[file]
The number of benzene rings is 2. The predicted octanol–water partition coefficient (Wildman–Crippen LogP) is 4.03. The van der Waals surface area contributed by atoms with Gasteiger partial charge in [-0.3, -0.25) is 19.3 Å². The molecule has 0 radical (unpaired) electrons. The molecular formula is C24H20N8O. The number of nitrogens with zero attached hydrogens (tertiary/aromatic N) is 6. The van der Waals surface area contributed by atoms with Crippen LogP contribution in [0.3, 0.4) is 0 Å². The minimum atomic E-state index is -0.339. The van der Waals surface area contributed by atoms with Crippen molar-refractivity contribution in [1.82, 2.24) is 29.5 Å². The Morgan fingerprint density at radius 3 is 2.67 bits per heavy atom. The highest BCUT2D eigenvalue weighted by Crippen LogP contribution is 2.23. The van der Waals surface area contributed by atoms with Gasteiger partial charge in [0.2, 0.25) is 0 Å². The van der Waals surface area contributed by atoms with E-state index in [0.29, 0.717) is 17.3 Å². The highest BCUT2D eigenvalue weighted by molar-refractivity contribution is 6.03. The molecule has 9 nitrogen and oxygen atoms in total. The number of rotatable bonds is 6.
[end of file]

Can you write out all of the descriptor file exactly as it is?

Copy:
The number of benzene rings is 2. The predicted octanol–water partition coefficient (Wildman–Crippen LogP) is 4.03. The van der Waals surface area contributed by atoms with Gasteiger partial charge in [-0.3, -0.25) is 19.3 Å². The molecule has 0 radical (unpaired) electrons. The molecular formula is C24H20N8O. The number of nitrogens with zero attached hydrogens (tertiary/aromatic N) is 6. The van der Waals surface area contributed by atoms with Crippen LogP contribution in [0.3, 0.4) is 0 Å². The minimum atomic E-state index is -0.339. The van der Waals surface area contributed by atoms with Crippen molar-refractivity contribution in [1.82, 2.24) is 29.5 Å². The Morgan fingerprint density at radius 3 is 2.67 bits per heavy atom. The highest BCUT2D eigenvalue weighted by Crippen LogP contribution is 2.23. The van der Waals surface area contributed by atoms with Gasteiger partial charge in [0.2, 0.25) is 0 Å². The van der Waals surface area contributed by atoms with E-state index in [0.29, 0.717) is 17.3 Å². The highest BCUT2D eigenvalue weighted by molar-refractivity contribution is 6.03. The molecule has 9 nitrogen and oxygen atoms in total. The number of rotatable bonds is 6.